Superintendent looks to brighter future for Peach Springs district

Superintendent Steve Condict looks at district finances and considers ways to get the Peach Springs Unified School District out of receivership status.  TERRY ORGAN/Miner

Superintendent Steve Condict looks at district finances and considers ways to get the Peach Springs Unified School District out of receivership status. TERRY ORGAN/Miner

Steve Condict faces a formidable challenge in his role as the new superintendent of the Peach Springs Unified School District.

The district was headed into receivership status due to serious financial problems. Veriti Consultants of Phoenix took charge of the district Aug. 27 as the receiver due to a debt of roughly $1.5 million. The district governing board, comprised of four members of the Hualapai Indian Nation and one Hispanic, gave Condict a one-year superintendent's contract.

"They want me to get things turned around," Condict said. "We need to regain fiscal responsibility but with decisions made based on the needs of the kids.

"When you have a tremendous debt, everyone must pitch in, tighten their belts and learn to do more with less.

"We're going to learn to live within our budget. As far as paying off previous debts, I can't answer that at this time."

The district's budget this fiscal year is about $2.1 million. That must go to operate two schools, Music Mountain Junior/Senior High School and Peach Springs Elementary School, handle maintenance, purchase supplies and pay salaries to 31 full-time employees.

Roughly half of the employees are tribal members, and the remainder Caucasian, Condict said.

Condict feels he has made a good start toward getting a hand on finances. Administrator numbers have been cut from four to one and the teaching staff pared from 25 to 12.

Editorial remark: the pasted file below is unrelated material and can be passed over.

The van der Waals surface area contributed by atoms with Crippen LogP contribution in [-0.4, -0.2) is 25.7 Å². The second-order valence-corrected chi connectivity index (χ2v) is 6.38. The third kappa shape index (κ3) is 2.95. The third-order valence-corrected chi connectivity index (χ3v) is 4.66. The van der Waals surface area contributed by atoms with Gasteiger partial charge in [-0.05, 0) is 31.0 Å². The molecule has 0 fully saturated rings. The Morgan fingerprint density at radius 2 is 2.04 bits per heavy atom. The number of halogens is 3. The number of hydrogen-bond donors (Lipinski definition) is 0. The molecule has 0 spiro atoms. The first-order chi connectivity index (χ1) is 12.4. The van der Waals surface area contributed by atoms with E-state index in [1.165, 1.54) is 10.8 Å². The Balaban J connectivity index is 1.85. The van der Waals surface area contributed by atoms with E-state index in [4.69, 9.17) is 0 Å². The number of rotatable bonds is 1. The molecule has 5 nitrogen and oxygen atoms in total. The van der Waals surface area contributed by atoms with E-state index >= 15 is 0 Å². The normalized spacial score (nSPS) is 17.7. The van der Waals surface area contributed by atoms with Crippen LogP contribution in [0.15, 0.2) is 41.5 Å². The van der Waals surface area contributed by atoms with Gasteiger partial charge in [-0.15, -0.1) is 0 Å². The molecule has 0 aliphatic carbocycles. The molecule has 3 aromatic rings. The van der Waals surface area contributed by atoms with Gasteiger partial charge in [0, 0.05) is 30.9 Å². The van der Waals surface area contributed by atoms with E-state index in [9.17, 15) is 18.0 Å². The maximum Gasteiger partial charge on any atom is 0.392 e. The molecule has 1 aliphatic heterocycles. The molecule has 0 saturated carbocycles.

"A lot of people are pointing fingers at our board for our problems," Condict said.

"I can't say there was any misconduct on the part of my predecessor (Eugene Thomas), but he evidently was under the impression there was more money to spend than there actually was. He convinced the board things were covered with grants and revenues yet to come in and that was not based on actual figures."

Condict has been on the job for a month and still is finding out just what is owed, based on invoices and calls from vendors and creditors who haven't been paid.

District enrollment stands at 203 students. Nearly 99 percent are members of the Hualapai Tribe, and the remainder come from the Supai Indian Nation, he said.

"Consultants were here Tuesday and Wednesday," Condict said. "They'll be out here weekly from now on and attend all of our board meetings. We'll communicate any expenditures to them before making those expenditures."

Mike File, Mohave County superintendent of schools, previously stated he believes the PSUSD can get out of receivership in a year with Condict in charge.

"We're going to try," Condict said. "But the final decision is up to the receivers.

"I've done some cutting and am looking at what more can be done to further save money."